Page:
i understand what your saying, but for me it's not that important, now that i think about it, i don't really like the hard science sci fi writers, arthur c clarke being an exception
Lightwizard
 
  1  
Reply Tue 3 Mar, 2009 03:50 pm
@djjd62,
Most sci-fi writers are in the middle of the road as far as imaginative fantasy and hard science. Bradbury was firmly implanted in the story telling and any science was a backdrop. In The Martian Chronicles, the closest he gets are the two stories about the war on Earth leading up to the revelatory final line.
0 Replies
 
Finn dAbuzz
 
  1  
Reply Sun 15 Mar, 2009 08:32 pm
Setanta wrote:
I also think Orson Scott Card sucks (he's a right wing loony besides being a one novel author who didn't have the sense to quit while he was ahead), but Ender's Game would make a great motion picture, especially now that CGA is available.

Ender's Game is a one dimensional short story stretched into novel length with flimsy devices.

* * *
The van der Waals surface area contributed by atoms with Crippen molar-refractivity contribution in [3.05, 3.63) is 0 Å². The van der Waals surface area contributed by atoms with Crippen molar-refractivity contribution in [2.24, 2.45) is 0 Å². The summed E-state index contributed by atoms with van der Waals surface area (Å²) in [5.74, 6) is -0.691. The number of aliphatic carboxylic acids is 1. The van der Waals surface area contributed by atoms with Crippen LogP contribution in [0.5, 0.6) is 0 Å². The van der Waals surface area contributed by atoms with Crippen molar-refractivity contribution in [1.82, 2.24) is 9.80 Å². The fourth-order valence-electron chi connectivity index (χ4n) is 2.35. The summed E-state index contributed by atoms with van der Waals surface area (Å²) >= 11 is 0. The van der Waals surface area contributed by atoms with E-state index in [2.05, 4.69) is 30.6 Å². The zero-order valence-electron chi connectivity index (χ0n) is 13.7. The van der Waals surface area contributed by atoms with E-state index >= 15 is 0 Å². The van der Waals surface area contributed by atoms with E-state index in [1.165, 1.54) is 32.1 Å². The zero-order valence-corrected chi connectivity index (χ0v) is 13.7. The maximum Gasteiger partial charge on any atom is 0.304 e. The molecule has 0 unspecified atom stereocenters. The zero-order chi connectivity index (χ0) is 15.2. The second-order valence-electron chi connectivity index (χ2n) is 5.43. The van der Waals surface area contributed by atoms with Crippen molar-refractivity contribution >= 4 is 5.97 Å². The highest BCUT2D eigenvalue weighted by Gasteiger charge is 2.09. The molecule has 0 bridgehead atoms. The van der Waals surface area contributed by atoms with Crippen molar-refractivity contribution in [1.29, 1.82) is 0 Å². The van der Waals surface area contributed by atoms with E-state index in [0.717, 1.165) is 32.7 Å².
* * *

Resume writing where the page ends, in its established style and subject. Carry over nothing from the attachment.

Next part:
This gratuitous little critque is so asanine I chose to ignore it, but the other day I read an article by Card and it reminded me of this thread.

http://article.nationalreview.com/?q=MmJmZDFiYmVkOTdlYjVmZmNiMzhhODEwYmYzMTRlMzg

Returning to the thread I noticed that djdd62 may have considered these comments in some way authoritative, and while he is in now way compelled to appreciate Card, I would hate for him not to give him another try because of foolish comments.

Card is hardly a "one novel author," as even the most cursory search will reveal. Nor is he esteemed as a writer for only one novel.

His numerous awards include:

1978; John W. Campbell Award for Best New Writer; from the World Science Fiction Convention
1981; Songmaster; Hamilton-Brackett Memorial Award 81
1985; Ender's Game; Nebula Award 85, Hugo Award 86, Hamilton-Brackett Award 86, SF Chronicle Readers Poll Award 86
1986; Speaker for the Dead; Nebula Award 86, Hugo Award 87, Locus Award 87, SF Chronicle Readers Poll Award 87
1987; "Eye for Eye"; Hugo award 88; "Japanese Hugo" 89
1987; "Hatrack River"; Nebula finalist 86, Hugo finalist 87, World Fantasy Award winner 87
1988; Seventh Son, Hugo finalist 88, World Fantasy finalist 88, Mythopoeic Society Award 88, Locus Award (best fantasy novel) 88
1989; Hugo & Nebula Finalist; Red Prophet